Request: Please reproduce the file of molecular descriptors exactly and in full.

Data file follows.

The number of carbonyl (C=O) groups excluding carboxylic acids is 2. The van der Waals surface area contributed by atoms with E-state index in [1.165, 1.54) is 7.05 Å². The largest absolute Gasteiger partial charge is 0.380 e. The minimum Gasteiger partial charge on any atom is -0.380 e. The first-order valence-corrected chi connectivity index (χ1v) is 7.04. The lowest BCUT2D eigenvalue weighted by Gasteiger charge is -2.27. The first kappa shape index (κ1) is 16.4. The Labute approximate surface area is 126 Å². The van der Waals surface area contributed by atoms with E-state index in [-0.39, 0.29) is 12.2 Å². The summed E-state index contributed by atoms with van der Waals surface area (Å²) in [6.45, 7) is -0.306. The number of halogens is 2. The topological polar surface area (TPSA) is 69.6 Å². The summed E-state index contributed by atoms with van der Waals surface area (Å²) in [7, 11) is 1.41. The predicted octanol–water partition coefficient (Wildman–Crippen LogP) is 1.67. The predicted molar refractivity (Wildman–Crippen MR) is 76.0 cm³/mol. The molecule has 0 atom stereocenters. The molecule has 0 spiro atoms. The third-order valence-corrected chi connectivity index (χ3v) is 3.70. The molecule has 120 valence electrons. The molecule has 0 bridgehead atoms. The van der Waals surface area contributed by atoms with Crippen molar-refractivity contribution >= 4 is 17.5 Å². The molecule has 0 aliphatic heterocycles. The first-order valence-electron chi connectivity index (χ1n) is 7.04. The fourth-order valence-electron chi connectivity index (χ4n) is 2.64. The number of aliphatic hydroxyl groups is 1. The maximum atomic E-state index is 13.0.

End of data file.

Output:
The number of carbonyl (C=O) groups excluding carboxylic acids is 2. The van der Waals surface area contributed by atoms with E-state index in [1.165, 1.54) is 7.05 Å². The largest absolute Gasteiger partial charge is 0.380 e. The minimum Gasteiger partial charge on any atom is -0.380 e. The first-order valence-corrected chi connectivity index (χ1v) is 7.04. The lowest BCUT2D eigenvalue weighted by Gasteiger charge is -2.27. The first kappa shape index (κ1) is 16.4. The Labute approximate surface area is 126 Å². The van der Waals surface area contributed by atoms with E-state index in [-0.39, 0.29) is 12.2 Å². The summed E-state index contributed by atoms with van der Waals surface area (Å²) in [6.45, 7) is -0.306. The number of halogens is 2. The topological polar surface area (TPSA) is 69.6 Å². The summed E-state index contributed by atoms with van der Waals surface area (Å²) in [7, 11) is 1.41. The predicted octanol–water partition coefficient (Wildman–Crippen LogP) is 1.67. The predicted molar refractivity (Wildman–Crippen MR) is 76.0 cm³/mol. The molecule has 0 atom stereocenters. The molecule has 0 spiro atoms. The third-order valence-corrected chi connectivity index (χ3v) is 3.70. The molecule has 120 valence electrons. The molecule has 0 bridgehead atoms. The van der Waals surface area contributed by atoms with Crippen molar-refractivity contribution >= 4 is 17.5 Å². The molecule has 0 aliphatic heterocycles. The first-order valence-electron chi connectivity index (χ1n) is 7.04. The fourth-order valence-electron chi connectivity index (χ4n) is 2.64. The number of aliphatic hydroxyl groups is 1. The maximum atomic E-state index is 13.0.